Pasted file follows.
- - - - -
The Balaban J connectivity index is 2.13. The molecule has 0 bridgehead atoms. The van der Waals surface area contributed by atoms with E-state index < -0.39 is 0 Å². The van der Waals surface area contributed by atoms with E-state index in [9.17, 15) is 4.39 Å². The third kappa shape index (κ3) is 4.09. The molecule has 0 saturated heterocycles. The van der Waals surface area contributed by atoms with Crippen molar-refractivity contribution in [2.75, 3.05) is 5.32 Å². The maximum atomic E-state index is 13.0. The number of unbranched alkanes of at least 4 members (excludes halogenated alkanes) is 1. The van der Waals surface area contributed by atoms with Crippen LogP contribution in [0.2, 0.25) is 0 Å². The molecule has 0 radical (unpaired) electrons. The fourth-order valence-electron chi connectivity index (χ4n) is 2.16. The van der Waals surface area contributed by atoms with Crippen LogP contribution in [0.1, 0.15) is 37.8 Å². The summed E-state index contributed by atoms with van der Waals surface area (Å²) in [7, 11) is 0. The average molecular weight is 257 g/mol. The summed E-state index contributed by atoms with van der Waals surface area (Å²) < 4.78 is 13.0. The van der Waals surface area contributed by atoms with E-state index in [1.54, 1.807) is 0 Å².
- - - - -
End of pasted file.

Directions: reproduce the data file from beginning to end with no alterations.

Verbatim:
The Balaban J connectivity index is 2.13. The molecule has 0 bridgehead atoms. The van der Waals surface area contributed by atoms with E-state index < -0.39 is 0 Å². The van der Waals surface area contributed by atoms with E-state index in [9.17, 15) is 4.39 Å². The third kappa shape index (κ3) is 4.09. The molecule has 0 saturated heterocycles. The van der Waals surface area contributed by atoms with Crippen molar-refractivity contribution in [2.75, 3.05) is 5.32 Å². The maximum atomic E-state index is 13.0. The number of unbranched alkanes of at least 4 members (excludes halogenated alkanes) is 1. The van der Waals surface area contributed by atoms with Crippen LogP contribution in [0.2, 0.25) is 0 Å². The molecule has 0 radical (unpaired) electrons. The fourth-order valence-electron chi connectivity index (χ4n) is 2.16. The van der Waals surface area contributed by atoms with Crippen LogP contribution in [0.1, 0.15) is 37.8 Å². The summed E-state index contributed by atoms with van der Waals surface area (Å²) in [7, 11) is 0. The average molecular weight is 257 g/mol. The summed E-state index contributed by atoms with van der Waals surface area (Å²) < 4.78 is 13.0. The van der Waals surface area contributed by atoms with E-state index in [1.54, 1.807) is 0 Å².